Archive for the “Software” Category

I’ve been using an Oculus Rift DK2 on an AMD laptop with dual graphics and have encountered the following error when using OVR runtime 0.43 or later.

There is a problem with your Rift configuration.
Interfering software is preventing the Rift from activating. Loaded UMD is reported as ‘aticfx32.dll’.

This causes whichever direct-to-rift demo is in use to start but no output to the Rift.

The laptop has “switchable graphics”. Essentially this is a Radeon 8650M for low power tasks and an 8970M/M290X for gaming and high-performance tasks.

If the software used with the Oculus Rift is set to run using the 8650M [power saving] in Catalyst Control Center’s Switchable Graphics Application Settings, the software will work correctly with the Rift albeit at greatly reduced performance. If the software is set to use the 8970M/M290X[high performance], the black screen and “aticfx32.dll” error will be shown.

It seems that the OVR runtime is not recognising the switch from the low power to high performance cards as the application starts.

 

The only workaround I have so far found is to downgrade the OVR runtime to 0.42.

It is likely that the bug will be eliminated in future versions of the OVR runtime. In the mean time, I intend to experiment with different AMD Catalyst driver versions to see if that makes any difference. I am currently using AMD Catalyst version 14.12.

 

If you’ve had success with another Catalyst version and dual-graphics on a OVR runtime later than 0.42, please let me know in the comments section.

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Windows 8 was a cheap upgrade path for me as the software that I wanted to run was no-longer supported by XP 64. That software, of course, was the sole reason for running Windows. Video games.

If you’ve tried Windows 8, you’ll probably have had the experience of booting up your desktop PC to what appears top be a tablet or smartphone OS and does nothing but get in the way of the normal desktop tasks you are used to. This ‘start page’, part of the Windows 8 Metro interface would be great if you were looking at 10″ portable touch-screen but the fact of the matter is, no matter how hard you prod your 23″ TFT, all you get are pressure splotches and the keyboard and mouse get lonely.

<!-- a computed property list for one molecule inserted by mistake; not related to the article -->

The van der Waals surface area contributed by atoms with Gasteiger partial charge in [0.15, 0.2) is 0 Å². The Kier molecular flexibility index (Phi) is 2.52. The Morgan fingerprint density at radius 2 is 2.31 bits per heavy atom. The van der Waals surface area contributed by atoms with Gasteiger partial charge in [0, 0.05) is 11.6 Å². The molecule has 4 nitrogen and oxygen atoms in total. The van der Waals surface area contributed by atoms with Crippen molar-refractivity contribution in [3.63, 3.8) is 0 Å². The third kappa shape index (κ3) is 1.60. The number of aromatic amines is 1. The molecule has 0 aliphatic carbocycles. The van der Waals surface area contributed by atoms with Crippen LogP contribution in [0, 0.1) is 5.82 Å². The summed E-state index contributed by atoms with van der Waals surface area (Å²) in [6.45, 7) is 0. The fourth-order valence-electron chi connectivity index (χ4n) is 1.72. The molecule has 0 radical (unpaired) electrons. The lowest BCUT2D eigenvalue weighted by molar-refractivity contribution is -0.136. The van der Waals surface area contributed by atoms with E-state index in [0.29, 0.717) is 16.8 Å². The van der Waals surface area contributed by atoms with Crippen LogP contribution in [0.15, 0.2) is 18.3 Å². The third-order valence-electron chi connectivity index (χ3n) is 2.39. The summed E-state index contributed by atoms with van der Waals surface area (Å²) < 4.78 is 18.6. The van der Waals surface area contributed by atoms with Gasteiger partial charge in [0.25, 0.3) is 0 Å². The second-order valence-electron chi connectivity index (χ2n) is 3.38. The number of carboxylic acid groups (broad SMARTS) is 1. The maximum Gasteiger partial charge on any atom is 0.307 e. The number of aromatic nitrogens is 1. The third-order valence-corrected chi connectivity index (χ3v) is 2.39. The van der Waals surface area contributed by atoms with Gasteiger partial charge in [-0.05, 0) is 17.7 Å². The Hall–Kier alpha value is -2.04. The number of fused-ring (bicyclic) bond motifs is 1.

The term 'Metro' can bring back painful memories for some users.

The term ‘Metro’ can bring back painful memories for some users.

Fear not for help is at hand!

Help comes in the form a an open-source software project known as Classic Shell. This software allows you to return a Start Menu to it’s rightful place on the lower left of the taskbar and access your applications (I’ll choke if I have to now call them ‘apps’) in the manner in which you are used to.

Classic Shell also allows you to add back some popular features such as a full path and status bar to Windows Explorer and normal navigation on IE9.

Classic Shell Start Menu on Windows 8

Thankfully, I only really need Windows 8 as an engine for running games so I am spared the painful task of re-learning my workflow from scratch. I dual boot to Linux for serious tasks and with Gabe Newell’s pro-Linux stance for Valve and it’s Steam platform, the need for Windows in future will hopefully diminish.

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If you’ve come across QR Codes before (The square 2D barcodes designed for capture by smart phones) you’ll know they can hold a variety of information.

I recently wanted to offer a map location via a QR Code and handily, the Zebra Crossing Barcode Reader App for Android supports this via the geo: format.

The data format is as follows:

geo:[DecimalLatitude],[DecimalLongitude],[MetricAltitude]